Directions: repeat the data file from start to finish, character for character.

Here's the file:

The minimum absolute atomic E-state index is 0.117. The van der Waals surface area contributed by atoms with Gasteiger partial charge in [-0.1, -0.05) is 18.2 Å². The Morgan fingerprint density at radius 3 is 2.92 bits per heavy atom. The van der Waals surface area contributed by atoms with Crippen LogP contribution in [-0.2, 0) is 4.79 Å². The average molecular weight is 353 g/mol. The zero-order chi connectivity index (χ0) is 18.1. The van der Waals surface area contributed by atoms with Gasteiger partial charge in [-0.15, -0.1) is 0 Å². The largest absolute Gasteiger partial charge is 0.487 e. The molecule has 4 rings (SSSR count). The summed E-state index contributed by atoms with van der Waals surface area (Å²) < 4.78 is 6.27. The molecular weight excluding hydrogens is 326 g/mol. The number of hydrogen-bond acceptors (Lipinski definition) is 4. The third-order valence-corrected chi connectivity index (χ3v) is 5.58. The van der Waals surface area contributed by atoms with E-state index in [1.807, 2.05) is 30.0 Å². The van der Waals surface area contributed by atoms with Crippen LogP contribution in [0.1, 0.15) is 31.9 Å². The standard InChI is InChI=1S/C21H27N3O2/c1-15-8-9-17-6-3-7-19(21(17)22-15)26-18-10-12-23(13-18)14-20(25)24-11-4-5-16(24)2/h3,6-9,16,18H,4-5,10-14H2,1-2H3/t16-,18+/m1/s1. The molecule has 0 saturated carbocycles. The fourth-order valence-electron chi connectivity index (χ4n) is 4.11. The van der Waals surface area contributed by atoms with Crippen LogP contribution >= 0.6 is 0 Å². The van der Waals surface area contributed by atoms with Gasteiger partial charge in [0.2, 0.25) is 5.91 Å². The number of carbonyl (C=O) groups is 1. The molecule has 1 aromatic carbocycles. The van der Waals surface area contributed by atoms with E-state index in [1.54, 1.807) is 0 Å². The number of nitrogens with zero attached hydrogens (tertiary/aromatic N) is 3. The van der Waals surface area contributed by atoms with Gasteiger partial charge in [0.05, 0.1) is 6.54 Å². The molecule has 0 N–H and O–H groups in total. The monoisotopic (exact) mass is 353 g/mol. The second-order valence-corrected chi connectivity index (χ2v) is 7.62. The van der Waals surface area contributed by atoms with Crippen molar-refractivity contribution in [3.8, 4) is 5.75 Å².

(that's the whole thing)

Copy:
The minimum absolute atomic E-state index is 0.117. The van der Waals surface area contributed by atoms with Gasteiger partial charge in [-0.1, -0.05) is 18.2 Å². The Morgan fingerprint density at radius 3 is 2.92 bits per heavy atom. The van der Waals surface area contributed by atoms with Crippen LogP contribution in [-0.2, 0) is 4.79 Å². The average molecular weight is 353 g/mol. The zero-order chi connectivity index (χ0) is 18.1. The van der Waals surface area contributed by atoms with Gasteiger partial charge in [-0.15, -0.1) is 0 Å². The largest absolute Gasteiger partial charge is 0.487 e. The molecule has 4 rings (SSSR count). The summed E-state index contributed by atoms with van der Waals surface area (Å²) < 4.78 is 6.27. The molecular weight excluding hydrogens is 326 g/mol. The number of hydrogen-bond acceptors (Lipinski definition) is 4. The third-order valence-corrected chi connectivity index (χ3v) is 5.58. The van der Waals surface area contributed by atoms with E-state index in [1.807, 2.05) is 30.0 Å². The van der Waals surface area contributed by atoms with Crippen LogP contribution in [0.1, 0.15) is 31.9 Å². The standard InChI is InChI=1S/C21H27N3O2/c1-15-8-9-17-6-3-7-19(21(17)22-15)26-18-10-12-23(13-18)14-20(25)24-11-4-5-16(24)2/h3,6-9,16,18H,4-5,10-14H2,1-2H3/t16-,18+/m1/s1. The molecule has 0 saturated carbocycles. The fourth-order valence-electron chi connectivity index (χ4n) is 4.11. The van der Waals surface area contributed by atoms with Crippen LogP contribution >= 0.6 is 0 Å². The van der Waals surface area contributed by atoms with Gasteiger partial charge in [0.2, 0.25) is 5.91 Å². The number of carbonyl (C=O) groups is 1. The molecule has 1 aromatic carbocycles. The van der Waals surface area contributed by atoms with E-state index in [1.54, 1.807) is 0 Å². The number of nitrogens with zero attached hydrogens (tertiary/aromatic N) is 3. The van der Waals surface area contributed by atoms with Gasteiger partial charge in [0.05, 0.1) is 6.54 Å². The molecule has 0 N–H and O–H groups in total. The monoisotopic (exact) mass is 353 g/mol. The second-order valence-corrected chi connectivity index (χ2v) is 7.62. The van der Waals surface area contributed by atoms with Crippen molar-refractivity contribution in [3.8, 4) is 5.75 Å².